Consumers are increasingly aware of the value that holding their own data brings and rebelling against others taking it from them without consent. For example, the Mobile Ecosystem Forum’s 2017 Global Consumer Trust study shows that when sharing data, 31% of consumers value personal data privacy-protection and access to it above financial rewards (29%) or discounts (22%).

Meanwhile, new legislation such as the European GDPR will deliver new consumer rights over ownership and use starting in May 2018.

And any citizen living in Europe or the United States knows that they are susceptible to various forms of government or corporate surveillance and data mining every day of the week. The vast quantity of data being collected and the deeply private insights from big data analytics and machine learning is accelerating geometrically, with users purposefully left out of the equation.

This collision of factors highlights the need for solutions like ours, but looking past the storm reveals a truly brilliant horizon. Indeed, the possibilities of what individuals and consumers can do when they control their own data are endless and powerful.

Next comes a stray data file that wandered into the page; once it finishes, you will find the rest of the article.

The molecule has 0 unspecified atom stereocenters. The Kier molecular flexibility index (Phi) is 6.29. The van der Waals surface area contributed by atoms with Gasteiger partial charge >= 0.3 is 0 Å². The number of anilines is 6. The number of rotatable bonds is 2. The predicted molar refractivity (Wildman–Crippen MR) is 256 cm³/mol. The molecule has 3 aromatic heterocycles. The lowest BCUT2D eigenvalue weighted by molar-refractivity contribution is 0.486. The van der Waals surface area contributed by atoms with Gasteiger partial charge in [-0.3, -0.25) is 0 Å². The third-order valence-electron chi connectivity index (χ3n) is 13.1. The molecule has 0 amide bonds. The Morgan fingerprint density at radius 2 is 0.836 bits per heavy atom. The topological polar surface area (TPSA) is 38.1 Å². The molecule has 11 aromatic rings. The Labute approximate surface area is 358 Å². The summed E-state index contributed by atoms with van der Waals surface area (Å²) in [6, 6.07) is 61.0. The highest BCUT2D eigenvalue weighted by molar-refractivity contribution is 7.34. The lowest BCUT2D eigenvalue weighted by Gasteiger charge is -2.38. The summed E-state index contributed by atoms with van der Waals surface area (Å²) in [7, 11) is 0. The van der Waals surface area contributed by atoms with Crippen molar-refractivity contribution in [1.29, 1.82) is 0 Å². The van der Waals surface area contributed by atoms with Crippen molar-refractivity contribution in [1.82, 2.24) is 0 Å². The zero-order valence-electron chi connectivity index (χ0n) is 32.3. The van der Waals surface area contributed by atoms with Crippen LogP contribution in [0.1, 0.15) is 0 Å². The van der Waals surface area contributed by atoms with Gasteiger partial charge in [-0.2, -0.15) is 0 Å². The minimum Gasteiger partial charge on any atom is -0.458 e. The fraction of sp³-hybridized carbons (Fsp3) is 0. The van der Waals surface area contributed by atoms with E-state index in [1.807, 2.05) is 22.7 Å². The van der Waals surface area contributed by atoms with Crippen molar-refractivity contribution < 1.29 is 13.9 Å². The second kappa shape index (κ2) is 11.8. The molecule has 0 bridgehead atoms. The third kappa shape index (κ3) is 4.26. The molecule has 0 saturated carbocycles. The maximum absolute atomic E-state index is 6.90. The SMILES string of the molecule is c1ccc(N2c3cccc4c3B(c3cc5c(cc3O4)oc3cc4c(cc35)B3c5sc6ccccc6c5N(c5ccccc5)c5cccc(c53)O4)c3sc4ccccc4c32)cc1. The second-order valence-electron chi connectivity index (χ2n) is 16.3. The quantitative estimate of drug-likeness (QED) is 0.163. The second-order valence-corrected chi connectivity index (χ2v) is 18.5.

Users, businesses and governments all benefit when private sharing and consent access to personal data occurs.

With digi.me, users in Iceland, for example, can access their electronic health records and share relevant data with any medical professional who needs it through the Living Lab project — an example we intend to spread to other countries.

In finance, digi.me will be able to help consumers share their personal financial data with privacy and control with a banking or insurance company to help them get the best policy offer and reward their loyalty, but not by taking their data without permission and benefit for the consumer.

In education, Personal created a download app with the U.S. Department of Education to help make more than 100 fields of student financial aid data portable and reusable.

And a myriad of personal digital assistants and wearables will be able to arm consumers with the power of their own data just as they do for publicly searchable information like directions or comparison shopping for shoes or travel. Just imagine: You choose to integrate your personal data store with Amazon’s Alexa or Apple’s Siri, say “Hey, Siri”, and all of a sudden you can access an image of your passport or get your bank account or health information served up to you instantly and ready to share.